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I have a ruby file with only these two lines:

# encoding: utf-8
puts "—"

When I run it with ruby test_enc.rb it fails with:

test_enc.rb:2: invalid multibyte char (UTF-8)
test_enc.rb:2: unterminated string meets end of file

I don't know how to properly specify the character code of (emdash), but vim tells me it is 151, Hex 97, Octal 227. It fails the same way with other characters like ã as well, so I doubt it is related specifically to that character. I am running on Windows XP and the version of ruby I'm using is:

ruby 1.9.1p430 (2010-08-16 revision 28998) [i386-mingw32]

I feel like there is something very obvious I am missing here. Any ideas?

EDIT: Learned a valuable lesson about assumptions today - specifically assuming your editor IS using UTF-8 without actually checking it. Oops!

Thanks for the quick and accurate replies all!

EDIT AGAIN: The 'setting up vim properly for utf-8' grew too big and wasn't really relevant to this question, so it is now a separate question.

share|improve this question
Are you sure it's not coding: utf-8? (rather than encoding). – Amokrane Chentir Mar 29 '11 at 16:52
Both do the same thing. You can actually put asdfgibberishcoding: utf-8 and it works just the same. – Nick Knowlson Mar 29 '11 at 16:54
What does 'puts ENCODING' say? (add one 2 _ each part of ENCODING). – Amokrane Chentir Mar 29 '11 at 16:57
Try: puts "\u002D" – Amokrane Chentir Mar 29 '11 at 17:05
up vote 5 down vote accepted

Given that Ruby is explicitly calling your attention to UTF-8, I strongly suspect that you haven't actually written out a UTF-8 file to start with. Make sure that Vim (or whatever text editor you're using to create the file) is really set to write out UTF-8.

Note that in UTF-8, any non-ASCII character will be represented by multiple bytes, not a single byte as you've described from the Vim diagnostics. I'd recommend using a binary file editor (or dump, or whatever) to really show what's in the text file though. Something that doesn't already have some preconceived notion of the encoding - something that isn't even trying to think of it as a text file.

Notepad lets you write out a file in UTF-8, so you might want to try that just to see what happens. (I don't have Ruby installed myself, otherwise I'd try it for you.)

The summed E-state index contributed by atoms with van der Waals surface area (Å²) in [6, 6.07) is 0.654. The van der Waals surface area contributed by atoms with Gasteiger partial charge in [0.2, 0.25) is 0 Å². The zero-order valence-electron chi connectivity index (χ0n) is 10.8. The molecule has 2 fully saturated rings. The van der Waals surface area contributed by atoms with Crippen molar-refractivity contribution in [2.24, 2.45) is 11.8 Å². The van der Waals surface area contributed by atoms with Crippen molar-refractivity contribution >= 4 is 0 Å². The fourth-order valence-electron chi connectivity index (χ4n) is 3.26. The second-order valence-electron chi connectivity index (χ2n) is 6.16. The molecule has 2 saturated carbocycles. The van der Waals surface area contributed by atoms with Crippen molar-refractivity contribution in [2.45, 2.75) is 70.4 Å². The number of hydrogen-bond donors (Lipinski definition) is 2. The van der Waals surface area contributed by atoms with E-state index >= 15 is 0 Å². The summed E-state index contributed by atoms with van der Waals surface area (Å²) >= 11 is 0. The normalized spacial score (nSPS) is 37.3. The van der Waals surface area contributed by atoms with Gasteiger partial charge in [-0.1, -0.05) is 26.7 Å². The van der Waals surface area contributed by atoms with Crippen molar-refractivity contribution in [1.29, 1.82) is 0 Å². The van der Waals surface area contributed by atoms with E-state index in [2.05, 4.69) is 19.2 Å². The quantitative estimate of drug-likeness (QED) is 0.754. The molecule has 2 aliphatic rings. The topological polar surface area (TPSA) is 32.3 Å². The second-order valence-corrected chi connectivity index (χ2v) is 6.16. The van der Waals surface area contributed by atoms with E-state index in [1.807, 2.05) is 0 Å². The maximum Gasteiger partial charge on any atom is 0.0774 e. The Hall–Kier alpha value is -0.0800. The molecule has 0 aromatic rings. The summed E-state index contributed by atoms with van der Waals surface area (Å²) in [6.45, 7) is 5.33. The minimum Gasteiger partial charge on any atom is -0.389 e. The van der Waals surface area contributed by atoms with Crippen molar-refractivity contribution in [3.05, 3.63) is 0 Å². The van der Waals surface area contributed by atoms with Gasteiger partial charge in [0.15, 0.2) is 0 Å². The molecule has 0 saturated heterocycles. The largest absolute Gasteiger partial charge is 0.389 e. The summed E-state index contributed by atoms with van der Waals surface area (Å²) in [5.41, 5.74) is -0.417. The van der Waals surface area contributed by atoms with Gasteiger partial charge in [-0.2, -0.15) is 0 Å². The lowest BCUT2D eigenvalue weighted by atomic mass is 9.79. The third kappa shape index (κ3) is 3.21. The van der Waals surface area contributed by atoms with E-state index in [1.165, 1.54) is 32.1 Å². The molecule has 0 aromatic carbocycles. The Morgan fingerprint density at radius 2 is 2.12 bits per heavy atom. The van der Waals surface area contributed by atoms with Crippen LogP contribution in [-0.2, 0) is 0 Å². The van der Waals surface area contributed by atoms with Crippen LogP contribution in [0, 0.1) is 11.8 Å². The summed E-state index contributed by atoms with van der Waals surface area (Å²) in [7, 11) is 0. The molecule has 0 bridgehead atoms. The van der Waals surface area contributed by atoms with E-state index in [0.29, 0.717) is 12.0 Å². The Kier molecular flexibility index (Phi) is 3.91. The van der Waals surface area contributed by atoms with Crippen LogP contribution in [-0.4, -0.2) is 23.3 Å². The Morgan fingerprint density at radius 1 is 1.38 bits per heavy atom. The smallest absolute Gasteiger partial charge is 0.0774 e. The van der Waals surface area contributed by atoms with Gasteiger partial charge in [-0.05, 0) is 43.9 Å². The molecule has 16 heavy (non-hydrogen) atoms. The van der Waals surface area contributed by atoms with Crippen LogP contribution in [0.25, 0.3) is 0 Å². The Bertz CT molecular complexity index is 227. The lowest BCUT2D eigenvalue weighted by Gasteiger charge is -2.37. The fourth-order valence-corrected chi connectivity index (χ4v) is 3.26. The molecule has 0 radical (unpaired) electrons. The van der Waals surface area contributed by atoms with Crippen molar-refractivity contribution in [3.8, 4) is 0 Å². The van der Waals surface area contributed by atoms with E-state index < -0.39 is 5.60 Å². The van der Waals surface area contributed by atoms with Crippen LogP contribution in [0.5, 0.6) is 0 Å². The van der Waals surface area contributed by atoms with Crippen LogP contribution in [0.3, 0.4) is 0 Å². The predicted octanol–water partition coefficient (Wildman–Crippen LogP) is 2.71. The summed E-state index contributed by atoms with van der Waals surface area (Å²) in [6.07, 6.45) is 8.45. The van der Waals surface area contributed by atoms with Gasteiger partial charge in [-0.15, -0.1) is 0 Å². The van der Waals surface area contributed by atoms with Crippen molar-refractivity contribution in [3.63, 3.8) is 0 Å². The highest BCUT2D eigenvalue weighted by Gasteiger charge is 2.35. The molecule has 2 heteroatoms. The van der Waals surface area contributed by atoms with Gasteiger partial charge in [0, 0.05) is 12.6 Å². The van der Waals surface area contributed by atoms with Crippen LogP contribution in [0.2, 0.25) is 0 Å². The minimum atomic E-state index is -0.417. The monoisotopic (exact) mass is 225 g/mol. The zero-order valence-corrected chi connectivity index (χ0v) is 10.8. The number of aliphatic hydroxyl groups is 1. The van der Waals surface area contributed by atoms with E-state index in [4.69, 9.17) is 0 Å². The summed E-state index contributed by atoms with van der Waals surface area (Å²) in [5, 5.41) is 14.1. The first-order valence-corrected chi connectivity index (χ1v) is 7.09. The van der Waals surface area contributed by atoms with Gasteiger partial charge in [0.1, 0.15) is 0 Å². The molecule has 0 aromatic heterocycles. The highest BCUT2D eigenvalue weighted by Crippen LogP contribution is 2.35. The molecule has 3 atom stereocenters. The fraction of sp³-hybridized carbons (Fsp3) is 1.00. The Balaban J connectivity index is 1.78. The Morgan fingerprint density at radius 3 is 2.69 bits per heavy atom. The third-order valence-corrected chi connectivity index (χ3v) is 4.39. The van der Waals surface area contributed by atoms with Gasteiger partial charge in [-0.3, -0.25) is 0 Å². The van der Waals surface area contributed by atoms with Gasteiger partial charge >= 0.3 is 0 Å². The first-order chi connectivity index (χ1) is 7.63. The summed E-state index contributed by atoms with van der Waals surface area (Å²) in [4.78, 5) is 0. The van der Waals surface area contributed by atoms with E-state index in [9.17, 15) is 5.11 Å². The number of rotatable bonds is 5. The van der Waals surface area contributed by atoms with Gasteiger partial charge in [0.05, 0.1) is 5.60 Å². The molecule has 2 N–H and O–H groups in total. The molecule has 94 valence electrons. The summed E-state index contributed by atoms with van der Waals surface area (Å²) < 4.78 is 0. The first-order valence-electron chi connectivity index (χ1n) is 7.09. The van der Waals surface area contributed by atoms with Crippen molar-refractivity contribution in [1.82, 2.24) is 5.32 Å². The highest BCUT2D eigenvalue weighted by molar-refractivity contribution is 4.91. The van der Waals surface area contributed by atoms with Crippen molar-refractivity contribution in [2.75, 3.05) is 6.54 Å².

share|improve this answer
I just had the same thought - what is vim actually saving the file as? When I checked I saw its encoding was set to latin1. I was wondering why those numbers didn't match up to what I saw in here. – Nick Knowlson Mar 29 '11 at 17:01
Setting the encoding to ISO-8859-1 (to match what my editor is actually using) appears to fix it. I still see ù when I print it out, but I'm pretty sure that's just a windows terminal issue. – Nick Knowlson Mar 29 '11 at 17:06
@Nick: Rather than change the encoding in the file, why not change what your editor uses? Then you won't be limited to just Latin-1, which is a pretty small range of characters. I'm sure Vim must support other encodings... – Jon Skeet Mar 29 '11 at 17:09
I think you're right, and that will help me long term as well. I'm remembering now a previous time I had problems with encoding and I'm pretty sure the cause was this same darn thing. For any other vim users that see this, put set encoding=utf-8 in your .vimrc and you'll be set. – Nick Knowlson Mar 29 '11 at 17:15
Also, thanks very much for your help, and wow you answer questions quickly. – Nick Knowlson Mar 29 '11 at 17:17

Your file is in latin1. Ruby is right.

emdash would be encoded on two bytes not one in UTF-8.

share|improve this answer
Thanks, your comment is spot on. :) – Nick Knowlson Mar 29 '11 at 17:11
Three, actually: 0xE2 0x80 0x94. – Jörg W Mittag Mar 29 '11 at 17:55
@Jörg : that's what I guess for not checking ;) – Bruno Rohée Mar 29 '11 at 19:54

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